Blog: Lockdown in St Petersburg
Simon Warburton | 23 May 2014
Energy companies formed a major part of this year's SPIEF
It's perhaps no huge surprise security is taken so seriously at this year's Saint Petersburg International Economic Forum, but the sheer scale of the precautions is overwhelming.
Just getting out of the colossal Lenexpo venue last night - required the attention of ten - ten - separate people who each were on mobile phones and poring over maps to see how I could leave - one kind lady even insisting I text her when I reached town to make sure I'd arrived in one piece.
All roads leading up to and surrounding the conference centre - eight different gigantic pavilions on an island in St Petersburg are closed - the city is under shutdown with locals having to show passports just to be able to go into their homes.
The place is literally swarming with police and a bewildering array of security details - all sporting classic enormous Russian caps - is crawling over every inch. And that's before President Vladimir Putin's visit today - fresh from his US$400bn gas mega-deal triumph with China.
It means taxis have to drop you away from Lenexpo with a walk in.
Getting a cab here in St Pete or Moscow for that matter - is not as easy as it sounds. There are remarkably few licenced cabs and despite dire warnings it's not safe to use private car, sometimes you're given one whether you like it or not.
I asked for one through my hotel, assuming at least it would be official, but what actually turned up was a beaten up old Mazda, whose driver cheerfully announced himself as: "I crazy driver," before demonstrating just what he meant in a blur through St Petersburg, helpfully pointing out in some very Anglo-Saxon broken English, just what he thought of so many police being around.
And don't necessarily expect a receipt even from licenced cabs. I had a discussion last night with some Russians about how to order a taxi that would give me a receipt. A lot of head shaking finally settled on what was from then on referred to solemnly as the "official document," aka receipt but it's no way a given.
I interviewed AvtoVAZ CEO, Bo Andersson today (22 May) at the Forum just opposite ITAR-TASS' stand. Growing up, I'd always heard ITAR-TASS cited as an official Russian State news organisation and finally I got to see them in action.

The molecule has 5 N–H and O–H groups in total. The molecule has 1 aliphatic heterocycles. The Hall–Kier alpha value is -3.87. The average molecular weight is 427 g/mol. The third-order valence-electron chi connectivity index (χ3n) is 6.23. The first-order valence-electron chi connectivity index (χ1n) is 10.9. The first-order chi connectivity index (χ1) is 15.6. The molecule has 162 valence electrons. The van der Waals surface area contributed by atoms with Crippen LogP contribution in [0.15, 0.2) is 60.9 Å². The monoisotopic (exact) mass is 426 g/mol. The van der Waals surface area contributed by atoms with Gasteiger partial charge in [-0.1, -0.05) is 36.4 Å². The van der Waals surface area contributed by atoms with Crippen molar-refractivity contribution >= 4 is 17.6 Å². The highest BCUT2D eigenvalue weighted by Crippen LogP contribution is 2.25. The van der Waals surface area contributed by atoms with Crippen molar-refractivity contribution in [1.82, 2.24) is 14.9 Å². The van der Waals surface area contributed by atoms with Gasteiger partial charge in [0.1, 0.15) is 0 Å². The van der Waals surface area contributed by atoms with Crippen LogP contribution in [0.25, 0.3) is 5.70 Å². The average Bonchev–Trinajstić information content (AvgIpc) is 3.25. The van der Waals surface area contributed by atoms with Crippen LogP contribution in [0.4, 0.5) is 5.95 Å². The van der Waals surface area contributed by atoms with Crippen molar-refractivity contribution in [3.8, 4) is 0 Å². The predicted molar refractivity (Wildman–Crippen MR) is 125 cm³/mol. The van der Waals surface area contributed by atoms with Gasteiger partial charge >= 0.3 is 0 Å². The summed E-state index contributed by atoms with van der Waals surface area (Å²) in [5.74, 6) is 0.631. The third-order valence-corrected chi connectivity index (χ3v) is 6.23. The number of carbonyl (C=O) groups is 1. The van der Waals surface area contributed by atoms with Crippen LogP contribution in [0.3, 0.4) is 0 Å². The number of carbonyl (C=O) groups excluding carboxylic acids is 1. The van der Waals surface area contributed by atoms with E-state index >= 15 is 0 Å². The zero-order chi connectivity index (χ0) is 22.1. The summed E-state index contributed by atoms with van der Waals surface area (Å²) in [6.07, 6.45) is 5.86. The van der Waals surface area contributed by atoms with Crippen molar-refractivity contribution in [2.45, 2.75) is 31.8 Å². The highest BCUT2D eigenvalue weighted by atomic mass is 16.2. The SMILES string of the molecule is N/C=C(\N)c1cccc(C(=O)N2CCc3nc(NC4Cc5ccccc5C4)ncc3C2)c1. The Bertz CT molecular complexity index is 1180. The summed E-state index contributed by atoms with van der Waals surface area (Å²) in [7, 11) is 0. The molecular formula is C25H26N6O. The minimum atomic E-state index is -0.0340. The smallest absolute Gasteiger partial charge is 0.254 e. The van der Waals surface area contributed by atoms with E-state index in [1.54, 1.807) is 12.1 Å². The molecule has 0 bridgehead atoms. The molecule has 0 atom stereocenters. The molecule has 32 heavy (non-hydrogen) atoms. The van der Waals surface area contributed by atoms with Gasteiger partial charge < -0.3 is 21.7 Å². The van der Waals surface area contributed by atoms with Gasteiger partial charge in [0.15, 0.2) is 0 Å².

I also found out what it stands for from the helpful lady on the gas producer, Novatek stand opposite, who let me interview Bo on their table and who, it turns out, sponsor the Russian national football team. Gazprom also sponsors Champions League football.
They also told me what ITAR-TASS means: Information Telegraph Agency Russia - Teletape Agency of the Soviet Union.
Where I interviewed Bo Andersson is the media hub with TASS, Bloomberg, CNBC, who'd sent a sizable crew despite presumably US pressure not to attend, among others while I also met the international department of Rossiya Segodnya (Russia Today) radio station, who gave me some 'birch water.' It tastes of wood.
You can't away from the elephant in the room here of Ukraine and I attended a session where former Trade Commissioner for the European Union, Peter Mandelson, now ennobled, referred to events in Crimea as an "illegal annexation."
During Mandelson's presentation, I was sitting right behind Russian Railways president, Vladimir Yakunin, his organisation recently bought PSA logistics division, Gefco for EUR800m and it's thought he and several of President Putin's inner circle - they both hail from St Petersburg - could be the target of US business sanctions.
In the frenzied media scrum surrounding him afterwards - he is a major player in Russia - I asked him about Gefco but he politely told me he wasn't able to chat and that was that.
In an unscheduled move, AvtoVAZ asked if I would like to attend a dealer event they were having in the afternoon, so I went with Bo Andersson and his team to see a fleet of Lada Grant Liftbacks lined up right in front of the Winter Palace, where the Russian Revolution famously kicked off 70 years of the Soviet Union.
The old square reverberated to the pulse of thumping techno - everywhere has it - even middle-aged cabbies blast it out - while Bo Andersson held a Q&A with his dealers in a sweltering tent fielding praise and concerns in equal measure.
I also had a chat with the Mitsubishi Rus CEO, who had turned up and who outlined his thoughts on electric vehicle potential in regions such as Siberia.
My hotel has a disconcerting habit of locking the door to our block - it's away from reception - after 18:00 every evening requiring an escort through its labyrinthine corridors that would challenge the Minotaur on Crete.
This morning, I asked the receptionist what would happen if there was a fire? He thought for for a moment and replied. 'Then we come unlock it.' That's all right then.
You have to go with the flow here - you hear a lot of the phrase the taxi driver this morning told me when I asked why no seat belt: "This is Russia," he said and if you keep that in mind, it's an endlessly fascinating country.
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